|System: Wii||Review Rating Legend|
|Dev: Epicenter||1.0 - 1.9 = Avoid||4.0 - 4.4 = Great|
|Pub: Konami / Nintendo||2.0 - 2.4 = Poor||4.5 - 4.9 = Must Buy|
|Release: May 19, 2008||2.5 - 2.9 = Average||5.0 = The Best|
|Players: 1-4||3.0 - 3.4 = Fair|
|ESRB Rating: Everyone||3.5 - 3.9 = Good|
The early barnyard levels have you dealing with basic critters like sheep, pigs, horses, and goats who essentially wander around. They're easily avoided and not overly difficult to fence-in, which gives players a sporting chance to get acclimated to the gameplay before things get real crazy. As you progress to the nocturnal stage, the African plains, and the arctic, the animals you'll encounter become more exotic and troublesome to deal with.
Given the cute, kid-friendly aesthetic nature of the overall game design, it was momentarily shocking when animals began consuming one another several levels in. Of course this makes sense; the game features a mix of docile herbivores and aggressive carnivores. I believe howling wolves, who will give chase to anything tasty that passes in their field of view, were the first culprits, but other creatures followed suit. Alligators will quickly lunch forward to snap their jaws in hopes of a quick lunch. Bears, hyenas, and other predators will also take every opportunity to hunt down you or other creatures. Players will quickly learn a valuable lesson: when dangerous beasts roam free amongst the cute, cuddly varieties, all hell breaks loose. This plays into the strategy as well, since you can fence predators in with other animals they find tasty and let nature run its course. Hell, it saves you some time from having to jump into the pen and try to divide them yourself.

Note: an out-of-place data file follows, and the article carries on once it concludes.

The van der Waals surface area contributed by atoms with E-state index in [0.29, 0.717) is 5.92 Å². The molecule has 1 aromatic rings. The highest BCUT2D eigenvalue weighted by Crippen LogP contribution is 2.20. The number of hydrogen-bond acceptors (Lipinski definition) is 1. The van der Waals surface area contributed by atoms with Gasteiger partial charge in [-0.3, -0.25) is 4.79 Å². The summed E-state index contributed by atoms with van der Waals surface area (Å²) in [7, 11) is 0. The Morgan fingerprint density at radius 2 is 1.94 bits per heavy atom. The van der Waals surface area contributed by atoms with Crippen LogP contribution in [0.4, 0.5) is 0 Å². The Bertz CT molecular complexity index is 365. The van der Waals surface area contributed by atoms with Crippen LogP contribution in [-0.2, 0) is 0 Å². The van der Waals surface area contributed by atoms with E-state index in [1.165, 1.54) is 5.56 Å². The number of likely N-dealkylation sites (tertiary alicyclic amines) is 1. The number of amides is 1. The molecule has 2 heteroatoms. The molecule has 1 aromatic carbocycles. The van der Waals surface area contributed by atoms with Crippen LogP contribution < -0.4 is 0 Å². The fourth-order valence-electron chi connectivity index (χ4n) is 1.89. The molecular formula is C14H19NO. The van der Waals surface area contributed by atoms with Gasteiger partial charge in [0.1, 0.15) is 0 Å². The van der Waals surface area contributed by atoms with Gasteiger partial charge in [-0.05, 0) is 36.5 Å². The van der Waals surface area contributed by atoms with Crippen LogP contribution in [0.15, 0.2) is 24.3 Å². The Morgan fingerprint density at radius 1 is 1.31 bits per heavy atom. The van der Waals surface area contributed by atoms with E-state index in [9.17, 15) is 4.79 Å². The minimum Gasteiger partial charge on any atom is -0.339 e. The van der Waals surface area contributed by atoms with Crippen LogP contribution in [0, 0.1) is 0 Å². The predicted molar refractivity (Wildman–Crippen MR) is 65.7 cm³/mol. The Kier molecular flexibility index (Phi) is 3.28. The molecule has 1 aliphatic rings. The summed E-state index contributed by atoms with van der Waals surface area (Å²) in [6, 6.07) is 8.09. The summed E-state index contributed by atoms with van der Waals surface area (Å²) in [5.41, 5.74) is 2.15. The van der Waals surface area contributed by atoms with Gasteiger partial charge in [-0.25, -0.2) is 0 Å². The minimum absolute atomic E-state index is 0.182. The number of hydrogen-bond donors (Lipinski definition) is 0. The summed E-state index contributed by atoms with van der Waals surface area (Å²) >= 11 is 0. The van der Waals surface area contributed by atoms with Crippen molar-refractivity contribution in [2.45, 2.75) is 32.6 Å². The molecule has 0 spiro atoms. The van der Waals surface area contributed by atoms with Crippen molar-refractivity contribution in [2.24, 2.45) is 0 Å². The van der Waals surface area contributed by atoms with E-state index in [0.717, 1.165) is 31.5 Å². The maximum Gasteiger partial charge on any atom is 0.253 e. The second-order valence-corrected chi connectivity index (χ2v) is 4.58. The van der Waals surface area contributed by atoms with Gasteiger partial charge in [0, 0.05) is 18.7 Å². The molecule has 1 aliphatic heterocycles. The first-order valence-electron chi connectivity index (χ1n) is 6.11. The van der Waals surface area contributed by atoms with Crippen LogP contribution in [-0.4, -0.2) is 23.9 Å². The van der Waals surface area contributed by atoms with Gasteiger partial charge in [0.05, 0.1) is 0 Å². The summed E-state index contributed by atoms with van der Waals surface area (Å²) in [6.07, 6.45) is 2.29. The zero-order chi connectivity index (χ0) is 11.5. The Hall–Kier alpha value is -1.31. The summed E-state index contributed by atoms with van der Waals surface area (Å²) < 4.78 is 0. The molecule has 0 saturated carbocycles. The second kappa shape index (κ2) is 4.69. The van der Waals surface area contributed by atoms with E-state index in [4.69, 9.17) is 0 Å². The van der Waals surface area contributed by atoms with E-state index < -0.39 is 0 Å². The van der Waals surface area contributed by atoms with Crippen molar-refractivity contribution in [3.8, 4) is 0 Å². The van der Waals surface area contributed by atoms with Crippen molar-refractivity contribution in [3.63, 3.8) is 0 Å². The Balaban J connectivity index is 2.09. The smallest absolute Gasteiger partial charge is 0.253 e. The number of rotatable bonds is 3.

The variety of animals in the game is impressive, and many of them have unique traits (beyond a hunger for humans and other creatures) that translate directly into creating a greater challenge for the player who must deal with them. Once captured, kangaroos will frequently jump over fences, and elephants will simply smash through barriers if you tick them off. Lions will aggressively kill everything in sight and let out a loud roar which temporarily stuns players. Other animal traits are more entertaining. Skunks will spray green stink at you; camels spit; and monkeys with actually throw their poop (which ricochets off fences).
About halfway through the 50 levels found in adventure mode, some species from different geographic regions will begin to co-mingle in each level. This makes for some bizarre and challenging combinations to contend with where you'll have lions roaming around with polar bears and pigs rooting in mud next to alligators. Additionally, a co-op mode lets up to four players wrangle animals simultaneously; marathon play generates random levels; and four competitive mini-games offer a reasonable amount of content to explore besides the main game.
The bottom line is Critter Round-Up packs a lot of fun into a short period of time. The puzzle gameplay offers high replay value, and it's highly enjoyable in brief sessions in solo or multiplayer modes. It's certainly not the best WiiWare has to offer so far, but it's a good effort nonetheless.
CCC Staff Contributor